This is a key question if North American cities are to consider modes like mixed-traffic streetcars as mobility solutions or as development tools. They might work better in the latter category, but they do nothing to solve mobility issues. Proper light rail, such as Freemark is writing about, is a better mobility solution but still only a halfway measure.

Maybe the better judge of success for a rail line, though, isn’t even the dedicated right-of-way argument, but the grade separation. The three most-ridden light rail systems in the country all include significant portions of underground tunnels, as do four of the top six (and even the other two, the San Diego Trolley and Portland MAX, operate underground for stretches). The article Freemark links to about Rosslyn-Ballston and Arlington’s renaissance reinforces this:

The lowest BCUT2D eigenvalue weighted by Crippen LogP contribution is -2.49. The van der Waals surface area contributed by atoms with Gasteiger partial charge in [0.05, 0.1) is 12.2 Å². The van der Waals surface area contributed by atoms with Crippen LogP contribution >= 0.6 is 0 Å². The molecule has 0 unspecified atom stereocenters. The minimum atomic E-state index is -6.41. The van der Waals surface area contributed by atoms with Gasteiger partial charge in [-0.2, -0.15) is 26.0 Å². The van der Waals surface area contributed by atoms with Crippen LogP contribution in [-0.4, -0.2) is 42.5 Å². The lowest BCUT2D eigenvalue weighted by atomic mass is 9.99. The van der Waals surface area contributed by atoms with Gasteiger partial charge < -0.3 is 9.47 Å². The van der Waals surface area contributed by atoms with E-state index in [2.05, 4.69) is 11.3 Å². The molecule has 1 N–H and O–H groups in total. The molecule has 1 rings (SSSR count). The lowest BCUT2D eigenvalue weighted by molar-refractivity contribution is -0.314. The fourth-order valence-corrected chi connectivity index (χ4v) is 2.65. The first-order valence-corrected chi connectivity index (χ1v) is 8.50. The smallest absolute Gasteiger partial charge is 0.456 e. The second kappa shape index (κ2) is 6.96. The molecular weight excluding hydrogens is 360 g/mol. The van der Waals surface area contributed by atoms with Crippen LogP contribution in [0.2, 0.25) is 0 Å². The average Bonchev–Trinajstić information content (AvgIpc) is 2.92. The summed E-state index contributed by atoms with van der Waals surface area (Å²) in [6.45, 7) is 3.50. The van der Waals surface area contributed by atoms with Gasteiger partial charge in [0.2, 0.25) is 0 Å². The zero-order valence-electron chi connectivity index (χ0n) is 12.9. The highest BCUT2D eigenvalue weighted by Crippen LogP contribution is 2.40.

“Arlington planners and politicians were bold, optimistic and foresighted. They insisted that the [Metro line] run underground through Arlington, following Wilson Boulevard and Fairfax Drive, rather than running along the Interstate 66 right of way, which would have been the path of least resistance and at the lowest cost.”

The Silver Line in Tysons Corner will help to distinguish between mere grade separation and underground vs. other modes as more beneficial than surface-running transportation. It probably should have been tunneled, but that moment is past. The key is to learn from light rail, elevated rail, and the undeniable and dramatic appeal of proper subways in forming future transit plans.